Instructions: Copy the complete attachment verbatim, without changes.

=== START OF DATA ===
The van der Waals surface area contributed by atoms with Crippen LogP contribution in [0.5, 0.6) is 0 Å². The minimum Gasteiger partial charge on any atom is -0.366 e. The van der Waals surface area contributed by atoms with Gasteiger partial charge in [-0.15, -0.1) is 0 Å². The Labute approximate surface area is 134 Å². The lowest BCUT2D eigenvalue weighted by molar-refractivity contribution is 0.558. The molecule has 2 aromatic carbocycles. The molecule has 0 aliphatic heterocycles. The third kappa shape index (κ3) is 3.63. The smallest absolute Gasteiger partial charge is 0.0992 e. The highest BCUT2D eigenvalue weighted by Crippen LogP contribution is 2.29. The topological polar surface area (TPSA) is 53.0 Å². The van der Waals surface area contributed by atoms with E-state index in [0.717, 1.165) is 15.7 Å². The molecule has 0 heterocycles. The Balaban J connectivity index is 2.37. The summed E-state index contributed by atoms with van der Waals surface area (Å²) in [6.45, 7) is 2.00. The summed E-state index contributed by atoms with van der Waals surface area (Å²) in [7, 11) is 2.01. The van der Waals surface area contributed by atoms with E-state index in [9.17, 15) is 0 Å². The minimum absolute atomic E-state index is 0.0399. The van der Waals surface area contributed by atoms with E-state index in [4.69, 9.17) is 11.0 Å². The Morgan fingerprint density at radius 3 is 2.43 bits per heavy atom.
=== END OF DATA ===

The van der Waals surface area contributed by atoms with Crippen LogP contribution in [0.5, 0.6) is 0 Å². The minimum Gasteiger partial charge on any atom is -0.366 e. The van der Waals surface area contributed by atoms with Gasteiger partial charge in [-0.15, -0.1) is 0 Å². The Labute approximate surface area is 134 Å². The lowest BCUT2D eigenvalue weighted by molar-refractivity contribution is 0.558. The molecule has 2 aromatic carbocycles. The molecule has 0 aliphatic heterocycles. The third kappa shape index (κ3) is 3.63. The smallest absolute Gasteiger partial charge is 0.0992 e. The highest BCUT2D eigenvalue weighted by Crippen LogP contribution is 2.29. The topological polar surface area (TPSA) is 53.0 Å². The van der Waals surface area contributed by atoms with E-state index in [0.717, 1.165) is 15.7 Å². The molecule has 0 heterocycles. The Balaban J connectivity index is 2.37. The summed E-state index contributed by atoms with van der Waals surface area (Å²) in [6.45, 7) is 2.00. The summed E-state index contributed by atoms with van der Waals surface area (Å²) in [7, 11) is 2.01. The van der Waals surface area contributed by atoms with E-state index in [9.17, 15) is 0 Å². The minimum absolute atomic E-state index is 0.0399. The van der Waals surface area contributed by atoms with E-state index in [4.69, 9.17) is 11.0 Å². The Morgan fingerprint density at radius 3 is 2.43 bits per heavy atom.